Why dash cams are increasingly popular
Last month in this space I put forward the opinion that fleet executives and enforcement officials were missing the boat in regards to adopting social media to tap into the deep knowledge base that professional drivers possess. This month, let’s take a look at a couple of performance monitoring technologies that are being widely adopted in the cabs of today’s commercial vehicles and how we (drivers) are reacting to them.
The first is the electronic on-board recorder (EOBR) and the second is the dash cam. In the broadest terms, both of these platforms do the same thing: they measure driver performance. The other common thing they share is that neither one is currently required by law, but both are being widely adopted. The EOBR is seen by many drivers as being an invasive technology since it is installed by the carrier to monitor individual performance.
The benefit to the driver is not always clear. If only a portion of the total driver pool is monitored this way, the playing field is not level so a sense of unfairness results from its use. Dash cams, on the other hand, are being adopted by drivers – not just carriers. Dash cams are seen to balance the playing field, because they not only measure the performance of the individual driver but also the performance of every other driver on the road that the driver comes into contact with.
Let me make full disclosure here, and say that I have been using an EOBR for the past five years. So I’ve been subject to the performance monitoring that goes along with the full-featured EOBR that my carrier uses. Besides tracking my on- and off-duty time, it also measures hard brakes, rollover prevention, idle time, percentage of time spent on cruise control, percentage spent over speed, etc. This software allows the carrier to track individual trucks and drivers in all of these categories. At this point I have not installed a dash cam in my truck, but I don’t see myself making it through 2014 without doing so. There are just too many benefits to having a dash cam as well as an EOBR.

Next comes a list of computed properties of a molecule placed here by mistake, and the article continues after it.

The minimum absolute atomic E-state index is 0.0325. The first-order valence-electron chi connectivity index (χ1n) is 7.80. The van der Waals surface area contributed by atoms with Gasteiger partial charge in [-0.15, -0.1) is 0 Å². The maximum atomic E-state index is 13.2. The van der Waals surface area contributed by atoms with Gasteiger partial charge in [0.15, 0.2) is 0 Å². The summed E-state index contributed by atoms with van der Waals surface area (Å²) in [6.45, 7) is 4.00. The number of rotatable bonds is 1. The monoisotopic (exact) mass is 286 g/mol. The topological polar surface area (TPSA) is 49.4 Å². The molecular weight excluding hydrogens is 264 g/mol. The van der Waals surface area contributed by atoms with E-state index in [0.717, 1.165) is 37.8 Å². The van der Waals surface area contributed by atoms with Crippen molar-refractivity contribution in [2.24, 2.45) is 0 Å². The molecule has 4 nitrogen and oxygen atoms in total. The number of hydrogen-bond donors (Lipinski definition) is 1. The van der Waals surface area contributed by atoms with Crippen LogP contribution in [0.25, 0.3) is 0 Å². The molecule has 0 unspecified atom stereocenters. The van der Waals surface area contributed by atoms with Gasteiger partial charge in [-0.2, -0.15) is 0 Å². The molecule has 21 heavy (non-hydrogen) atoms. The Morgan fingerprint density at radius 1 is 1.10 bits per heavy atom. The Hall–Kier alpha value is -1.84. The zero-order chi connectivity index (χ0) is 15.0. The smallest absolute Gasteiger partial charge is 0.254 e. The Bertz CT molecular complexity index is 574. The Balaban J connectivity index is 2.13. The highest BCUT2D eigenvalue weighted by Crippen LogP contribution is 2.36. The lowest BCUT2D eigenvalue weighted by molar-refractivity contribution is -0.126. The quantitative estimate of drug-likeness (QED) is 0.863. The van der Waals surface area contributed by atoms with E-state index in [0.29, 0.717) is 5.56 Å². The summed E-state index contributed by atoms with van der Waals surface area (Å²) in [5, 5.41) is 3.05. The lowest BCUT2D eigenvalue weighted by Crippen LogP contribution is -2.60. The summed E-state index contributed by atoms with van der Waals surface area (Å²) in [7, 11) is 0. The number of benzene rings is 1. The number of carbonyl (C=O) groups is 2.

As a driver, I don’t think you need to make a choice between an EOBR and a dash cam. I believe these two technologies complement one another and your best option is to have both.
Let’s say you’re travelling down a two-lane highway and I’m approaching from the opposite direction. As I approach, my rig drifts a foot over the centre line and forces you to take the shoulder to avoid a collision. Your dash cam records this, you’re ticked off, and so you contact the authorities and report this dangerous driving. The images from your dash cam allow authorities to track me down.
Another dangerous driver will be brought to justice. But when records from my EOBR are pulled, they show that I have a stellar driving history. My driver’s abstract is also squeaky clean, along with my CVOR. What comes to light is the fact that I’m human and I screwed up. The EOBR provided some context to the incident recorded by the dash cam.
Of course, there are two sides to every coin. The EOBR could have shown the opposite. I may have rarely been in compliance with hours-of-service laws, my driver’s abstract may have read like a novel and my CVOR could have been its sequel. In that case, I’d deserve to have the book thrown at me.
So the dash cam captures driver error at any point in time but it doesn’t always provide context. Many times, a driver’s poor performance is the result of negligence – but not always. Using both monitoring technologies provides balance and can give us the big picture. It’s pretty hard to go anywhere these days without having your actions captured on video, whether you agree to it or not.
It seems we are all fair game in the public space that we live in. It would not surprise me if all vehicles are equipped with video recorders as standard equipment a few years down the road. I would not want to be without an EOBR if this should come to pass.
Neither dash cams nor EOBRs can prevent collisions. But can they improve safety? They definitely provide a record that we can use in training, educating, and mentoring drivers to improve safety on our public roads – not just for commercial drivers but for all drivers. That should be our goal rather than simply going after everyone that makes a mistake.
This is another example of how important it is to have open and honest communication between drivers, carriers, and law enforcement.
Legislation imposing the use of EOBRs is still pending, but will in all likelihood come to pass. Will legislation in regard to video recorders in commercial vehicles be far behind?
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